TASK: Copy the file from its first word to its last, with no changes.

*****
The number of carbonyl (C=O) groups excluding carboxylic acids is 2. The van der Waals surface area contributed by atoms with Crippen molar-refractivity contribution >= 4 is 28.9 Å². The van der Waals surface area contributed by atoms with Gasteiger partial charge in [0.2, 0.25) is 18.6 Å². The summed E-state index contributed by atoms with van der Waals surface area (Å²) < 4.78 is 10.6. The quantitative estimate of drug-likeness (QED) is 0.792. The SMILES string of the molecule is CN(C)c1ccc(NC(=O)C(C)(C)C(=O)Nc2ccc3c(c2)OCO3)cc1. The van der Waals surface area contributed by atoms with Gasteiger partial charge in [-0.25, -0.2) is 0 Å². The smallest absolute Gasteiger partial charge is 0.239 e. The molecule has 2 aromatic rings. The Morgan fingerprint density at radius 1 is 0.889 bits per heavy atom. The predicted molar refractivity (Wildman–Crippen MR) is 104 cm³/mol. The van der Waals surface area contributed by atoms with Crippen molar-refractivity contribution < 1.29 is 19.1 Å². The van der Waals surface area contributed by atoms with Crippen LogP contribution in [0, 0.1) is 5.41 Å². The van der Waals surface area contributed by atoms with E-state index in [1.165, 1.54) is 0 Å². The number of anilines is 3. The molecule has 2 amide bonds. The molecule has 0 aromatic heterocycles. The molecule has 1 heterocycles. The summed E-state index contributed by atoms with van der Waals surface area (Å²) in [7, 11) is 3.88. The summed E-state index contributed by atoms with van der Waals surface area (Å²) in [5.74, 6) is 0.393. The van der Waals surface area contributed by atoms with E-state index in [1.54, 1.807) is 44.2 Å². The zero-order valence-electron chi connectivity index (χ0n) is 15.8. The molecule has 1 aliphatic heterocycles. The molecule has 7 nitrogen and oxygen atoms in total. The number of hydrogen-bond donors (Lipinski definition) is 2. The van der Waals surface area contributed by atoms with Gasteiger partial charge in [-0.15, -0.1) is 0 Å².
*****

The number of carbonyl (C=O) groups excluding carboxylic acids is 2. The van der Waals surface area contributed by atoms with Crippen molar-refractivity contribution >= 4 is 28.9 Å². The van der Waals surface area contributed by atoms with Gasteiger partial charge in [0.2, 0.25) is 18.6 Å². The summed E-state index contributed by atoms with van der Waals surface area (Å²) < 4.78 is 10.6. The quantitative estimate of drug-likeness (QED) is 0.792. The SMILES string of the molecule is CN(C)c1ccc(NC(=O)C(C)(C)C(=O)Nc2ccc3c(c2)OCO3)cc1. The van der Waals surface area contributed by atoms with Gasteiger partial charge in [-0.25, -0.2) is 0 Å². The smallest absolute Gasteiger partial charge is 0.239 e. The molecule has 2 aromatic rings. The Morgan fingerprint density at radius 1 is 0.889 bits per heavy atom. The predicted molar refractivity (Wildman–Crippen MR) is 104 cm³/mol. The van der Waals surface area contributed by atoms with Crippen molar-refractivity contribution < 1.29 is 19.1 Å². The van der Waals surface area contributed by atoms with Crippen LogP contribution in [0, 0.1) is 5.41 Å². The van der Waals surface area contributed by atoms with E-state index in [1.165, 1.54) is 0 Å². The number of anilines is 3. The molecule has 2 amide bonds. The molecule has 0 aromatic heterocycles. The molecule has 1 heterocycles. The summed E-state index contributed by atoms with van der Waals surface area (Å²) in [7, 11) is 3.88. The summed E-state index contributed by atoms with van der Waals surface area (Å²) in [5.74, 6) is 0.393. The van der Waals surface area contributed by atoms with E-state index in [1.54, 1.807) is 44.2 Å². The zero-order valence-electron chi connectivity index (χ0n) is 15.8. The molecule has 1 aliphatic heterocycles. The molecule has 7 nitrogen and oxygen atoms in total. The number of hydrogen-bond donors (Lipinski definition) is 2. The van der Waals surface area contributed by atoms with Gasteiger partial charge in [-0.15, -0.1) is 0 Å².